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Demography

, Volume 45, Issue 3, pp 619–639 | Cite as

Does human capital raise earnings for immigrants in the low-skill labor market?

  • Matthew Hall
  • George Farkas
Article

Abstract

We use monthly Survey of Income and Program Participation data from 1996–1999 and 2001–2003 to estimate the determinants of differentiation in intercepts and slopes for age/earnings profiles of low-skill immigrant and native male workers. Our findings provide further depth of understanding to the“mixed” picture of earnings determination in the low-skill labor market that has been reported by others. On the positive side, many immigrants are employed in similar occupations and industries as natives. Both groups show substantial wage gains over time and generally receive similar returns to years of schooling completed. Immigrants also receive substantial returns to acculturation, measured as age at arrival and English language skill. These results cast doubt on the strong version of segmented labor market theory, in which low-skill immigrants are permanently consigned to dead-end jobs with no wage appreciation. On the negative side, immigrants earn approximately 24% less than natives and are less likely to occupy supervisory and managerial jobs. Latino immigrants receive lower returns to education than do white immigrants. Furthermore, age at arrival and language ability do not explain the lower returns to education experienced by Latino immigrants. These results suggest that Latino immigrants in particular may suffer from barriers to mobility and/or wage discrimination. Whether these negative labor market experiences occur primarily for illegal immigrants remains unknown.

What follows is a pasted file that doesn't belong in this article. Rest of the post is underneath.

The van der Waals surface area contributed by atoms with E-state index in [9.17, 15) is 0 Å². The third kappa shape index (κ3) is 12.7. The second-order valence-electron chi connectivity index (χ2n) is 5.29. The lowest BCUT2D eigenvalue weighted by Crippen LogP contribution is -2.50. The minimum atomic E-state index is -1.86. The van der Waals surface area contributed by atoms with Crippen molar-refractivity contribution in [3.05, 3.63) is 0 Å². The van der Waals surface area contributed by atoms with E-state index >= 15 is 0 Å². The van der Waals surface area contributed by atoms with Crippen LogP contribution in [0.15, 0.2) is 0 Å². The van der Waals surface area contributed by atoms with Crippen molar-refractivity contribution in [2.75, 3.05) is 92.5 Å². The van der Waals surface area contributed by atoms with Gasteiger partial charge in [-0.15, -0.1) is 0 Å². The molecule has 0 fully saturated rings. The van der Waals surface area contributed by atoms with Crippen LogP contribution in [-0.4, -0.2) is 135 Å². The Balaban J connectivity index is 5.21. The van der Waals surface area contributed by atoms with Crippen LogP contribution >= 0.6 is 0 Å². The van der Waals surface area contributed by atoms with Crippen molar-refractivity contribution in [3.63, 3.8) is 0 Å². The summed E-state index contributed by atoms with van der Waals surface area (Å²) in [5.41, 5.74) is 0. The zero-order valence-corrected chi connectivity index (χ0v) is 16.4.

Keywords

Human Capital Wage Growth Asian Immigrant Undocumented Immigrant Earning Growth 
These keywords were added by machine and not by the authors. This process is experimental and the keywords may be updated as the learning algorithm improves.

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Copyright information

© Population Association of America 2008

Authors and Affiliations

  • Matthew Hall
    • 1
  • George Farkas
    • 2
  1. 1.Department of Sociology and Population Research InstituteUniversity Park
  2. 2.Department of Education and Department of SociologyUniversity of California-IrvineUSA

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